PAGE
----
We all have faced times in our lives when we wish, sometimes in vain, to turn the clock back. We want to reverse a wrong-maybe we said something we shouldn't have, we lied and got caught in it. Sometimes we wished we didn't stutter. I used to feel that I was sorry I stuttered...that it was all my fault, and my cross to bear alone. Sadly, my mom didn't think so since she said Jews don't have crosses to bear, LOL..had to interject somer humor. But the more I think I about it, I know I will never be sorry for stuttering. I will never be sorry for blocking on a word. The teammates who stutter around the world have no reason to apologize for their speech. We never have....and we surely never will.

If you are a teammate who wants to join the world's biggest advocacy organization for those who stutter, please visit the National Stuttering Association web site at, and remember: In the eyes of the NSA, the word "apologizes" never exists.

My name is Steven Kaufman and I am a person who stutters. Until next time, stand up and be counted. Make your voice heard.

Monday, August 3, 2009

Do we go "back to school" as teammates who stutter?

Good evening everyone,

I want to apologize to those teammates around the world for not posting in a few days. After seven years of being good to me, my computer finally gave out and went to the big cyber-heaven in the now I am resurrected stronger than ever, thanks to a brand spanking new HP desktop. And now, I can return to updating my blog, which I love so much.

It's the first few days of August, and depending on where you live, your thoughts may be running the gauntlet on any number of topics: How to hold on to those precious summer days, maybe you're prepping for college entrance exams or GRE work, plotting your Labor Day weekend getaway. As I was picking up my computer at Best Buy, I couldn't help but be inundated with advertisements for those "back-to-school" sales. And when I think of back-to-school, I can't help but wonder: Do we ever go "back-to-school" as teammates who stutter?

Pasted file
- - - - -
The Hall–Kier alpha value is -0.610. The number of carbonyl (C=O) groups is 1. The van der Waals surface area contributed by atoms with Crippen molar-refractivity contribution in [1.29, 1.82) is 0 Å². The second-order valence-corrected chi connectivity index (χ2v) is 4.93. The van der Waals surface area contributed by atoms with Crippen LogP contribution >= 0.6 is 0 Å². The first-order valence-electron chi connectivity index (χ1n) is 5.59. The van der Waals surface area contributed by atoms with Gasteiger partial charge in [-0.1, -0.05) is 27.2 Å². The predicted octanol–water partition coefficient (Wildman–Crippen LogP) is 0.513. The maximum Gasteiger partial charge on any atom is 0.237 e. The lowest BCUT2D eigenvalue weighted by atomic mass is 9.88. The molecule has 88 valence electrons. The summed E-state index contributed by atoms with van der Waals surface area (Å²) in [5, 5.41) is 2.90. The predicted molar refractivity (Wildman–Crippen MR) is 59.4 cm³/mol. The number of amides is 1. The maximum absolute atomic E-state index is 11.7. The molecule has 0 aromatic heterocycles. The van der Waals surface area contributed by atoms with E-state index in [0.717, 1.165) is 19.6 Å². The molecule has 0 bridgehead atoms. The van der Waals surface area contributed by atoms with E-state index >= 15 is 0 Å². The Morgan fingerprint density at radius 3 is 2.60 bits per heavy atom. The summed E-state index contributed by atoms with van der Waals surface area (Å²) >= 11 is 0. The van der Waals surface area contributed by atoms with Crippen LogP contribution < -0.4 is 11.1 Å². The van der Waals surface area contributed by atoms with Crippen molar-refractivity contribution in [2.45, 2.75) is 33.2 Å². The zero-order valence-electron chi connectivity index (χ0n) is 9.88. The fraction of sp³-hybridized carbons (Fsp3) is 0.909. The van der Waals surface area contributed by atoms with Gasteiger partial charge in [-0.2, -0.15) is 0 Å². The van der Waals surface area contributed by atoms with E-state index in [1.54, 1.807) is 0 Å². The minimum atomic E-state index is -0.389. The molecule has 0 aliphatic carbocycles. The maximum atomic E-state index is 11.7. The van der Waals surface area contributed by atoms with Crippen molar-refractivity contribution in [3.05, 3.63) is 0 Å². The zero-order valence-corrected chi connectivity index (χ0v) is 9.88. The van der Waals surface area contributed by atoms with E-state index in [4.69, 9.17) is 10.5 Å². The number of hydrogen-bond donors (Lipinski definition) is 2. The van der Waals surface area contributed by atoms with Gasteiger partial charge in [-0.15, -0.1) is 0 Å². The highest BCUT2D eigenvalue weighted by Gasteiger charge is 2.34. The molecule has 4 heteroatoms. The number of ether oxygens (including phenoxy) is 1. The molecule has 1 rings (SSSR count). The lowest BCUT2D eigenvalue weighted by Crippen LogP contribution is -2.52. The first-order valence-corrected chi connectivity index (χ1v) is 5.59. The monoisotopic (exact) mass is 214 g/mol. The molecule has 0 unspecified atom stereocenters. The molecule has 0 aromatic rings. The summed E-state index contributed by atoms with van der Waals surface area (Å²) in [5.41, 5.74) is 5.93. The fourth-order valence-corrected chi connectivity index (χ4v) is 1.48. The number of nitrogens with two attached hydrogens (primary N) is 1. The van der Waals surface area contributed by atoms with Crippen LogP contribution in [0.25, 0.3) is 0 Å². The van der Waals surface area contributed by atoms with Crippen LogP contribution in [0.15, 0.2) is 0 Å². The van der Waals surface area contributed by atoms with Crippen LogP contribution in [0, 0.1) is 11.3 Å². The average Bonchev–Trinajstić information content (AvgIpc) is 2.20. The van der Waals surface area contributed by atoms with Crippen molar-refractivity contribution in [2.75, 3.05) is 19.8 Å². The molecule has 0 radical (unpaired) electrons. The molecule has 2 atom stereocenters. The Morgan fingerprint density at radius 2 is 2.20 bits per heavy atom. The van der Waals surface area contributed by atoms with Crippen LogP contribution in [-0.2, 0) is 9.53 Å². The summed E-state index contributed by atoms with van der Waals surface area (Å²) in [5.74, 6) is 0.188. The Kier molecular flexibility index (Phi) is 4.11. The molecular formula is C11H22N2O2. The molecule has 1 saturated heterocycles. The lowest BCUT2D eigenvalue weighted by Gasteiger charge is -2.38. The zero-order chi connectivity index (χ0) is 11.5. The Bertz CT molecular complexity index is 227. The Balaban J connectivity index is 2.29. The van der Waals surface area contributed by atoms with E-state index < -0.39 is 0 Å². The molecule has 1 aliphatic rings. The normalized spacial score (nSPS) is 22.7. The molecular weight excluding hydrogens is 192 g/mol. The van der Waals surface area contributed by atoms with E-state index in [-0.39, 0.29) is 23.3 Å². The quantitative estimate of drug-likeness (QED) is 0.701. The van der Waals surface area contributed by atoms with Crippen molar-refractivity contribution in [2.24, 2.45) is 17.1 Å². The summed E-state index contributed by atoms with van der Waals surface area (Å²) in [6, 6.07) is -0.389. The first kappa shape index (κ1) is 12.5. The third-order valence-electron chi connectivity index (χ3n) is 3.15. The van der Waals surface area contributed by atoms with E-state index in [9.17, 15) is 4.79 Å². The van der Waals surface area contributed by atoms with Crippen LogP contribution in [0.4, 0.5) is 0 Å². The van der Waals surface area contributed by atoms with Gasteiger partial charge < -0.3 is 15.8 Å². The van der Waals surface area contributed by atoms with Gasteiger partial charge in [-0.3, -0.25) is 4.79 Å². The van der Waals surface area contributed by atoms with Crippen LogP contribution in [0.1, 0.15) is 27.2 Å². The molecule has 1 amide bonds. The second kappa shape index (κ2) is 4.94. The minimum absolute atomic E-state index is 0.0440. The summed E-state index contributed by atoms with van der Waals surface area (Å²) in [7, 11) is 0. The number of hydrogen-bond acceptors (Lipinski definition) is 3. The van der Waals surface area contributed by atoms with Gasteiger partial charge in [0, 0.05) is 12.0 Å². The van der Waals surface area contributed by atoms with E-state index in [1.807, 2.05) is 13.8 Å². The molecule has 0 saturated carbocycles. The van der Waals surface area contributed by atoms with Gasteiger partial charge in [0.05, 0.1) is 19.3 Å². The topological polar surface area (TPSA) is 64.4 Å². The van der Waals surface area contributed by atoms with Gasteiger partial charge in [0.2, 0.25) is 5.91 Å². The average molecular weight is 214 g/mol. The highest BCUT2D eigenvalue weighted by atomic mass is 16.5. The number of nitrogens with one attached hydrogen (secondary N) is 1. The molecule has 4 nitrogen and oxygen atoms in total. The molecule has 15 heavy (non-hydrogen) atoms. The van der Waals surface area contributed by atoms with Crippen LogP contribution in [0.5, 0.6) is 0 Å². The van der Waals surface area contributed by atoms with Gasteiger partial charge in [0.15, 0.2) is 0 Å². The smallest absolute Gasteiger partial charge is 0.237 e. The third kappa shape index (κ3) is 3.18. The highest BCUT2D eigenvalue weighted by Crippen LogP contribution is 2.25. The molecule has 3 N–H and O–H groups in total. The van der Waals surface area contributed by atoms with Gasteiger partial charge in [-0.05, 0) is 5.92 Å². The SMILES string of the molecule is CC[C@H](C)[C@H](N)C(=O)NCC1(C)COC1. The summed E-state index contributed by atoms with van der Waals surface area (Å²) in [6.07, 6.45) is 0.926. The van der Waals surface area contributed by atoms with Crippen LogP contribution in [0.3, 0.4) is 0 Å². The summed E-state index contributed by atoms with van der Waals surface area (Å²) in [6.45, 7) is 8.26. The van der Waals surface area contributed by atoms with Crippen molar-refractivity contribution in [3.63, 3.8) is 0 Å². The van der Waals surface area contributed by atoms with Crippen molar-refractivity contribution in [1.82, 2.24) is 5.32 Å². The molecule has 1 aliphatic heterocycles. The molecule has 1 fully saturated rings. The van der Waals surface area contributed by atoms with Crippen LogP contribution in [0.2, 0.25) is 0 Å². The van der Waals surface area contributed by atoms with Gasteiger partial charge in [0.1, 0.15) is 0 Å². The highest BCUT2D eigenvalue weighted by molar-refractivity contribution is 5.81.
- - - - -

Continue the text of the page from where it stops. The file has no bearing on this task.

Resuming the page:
Like with most things in life, we as human beings never stay complacent. We can't afford to do so in so many ways, not with the way things are today. What worked today may not necessarily work tomorrow. As teammates who stutter, we are all students, no matter how old we are. There's always that sense of dread as September approaches. After all, on the first day of school, you hit the snooze bar, and you want to eke out every precious minute of freedom with the bed that you have. Believe me, I felt the same way. But I am 31 now, and my life is beginning again. Every day I used to wake up and determined that my only motivation is making it to the end of the day, or waiting for that paycheck to come. But now every day is another chance for me: you see, it's another chance for me to share with the world. Another chance to hear, and be heard. And most important of all, another chance for me to share the love of the National Stuttering Association.

On that first day of school, when you walk into the class, in a way it's like playing the lottery. You just don't know what kind of teacher you will have. Maybe you'll get the cool one....or the one who just speaks in a flat monotone all year long. Sometimes those teachers though are the ones who pass on the most important lessons. But, my teachers don't necessarily teach in schools. What do I mean by that? Well, my teammates at the NSA are teachers. I embrace their lessons every day. I learned from one of my teaching teammates that the choice is yours whether you have a good day or a terrible day. I learned from another one that it is OK, and encouraged, to advertise your stuttering. And they're at opposite ends of the spectrum: the former is retired, the latter is a college student. But they teach you....and it's never forgotten.

Our school year doesn't begin in September. For the NSA, it's every day. But instead of packing a textbook and graphing calculator (ah the days of yesteryear!), the most important thing you need to bring is an open mind. A willingness to embrace your stutter. And the knowledge that in order to learn, you must want to be taught. If you'd like to learn about us, check out We're ready to teach. Always have been, and always will be.

My name is Steven Kaufman and I am a person who stutters. Until next time, stand up and be counted. Make your voice heard.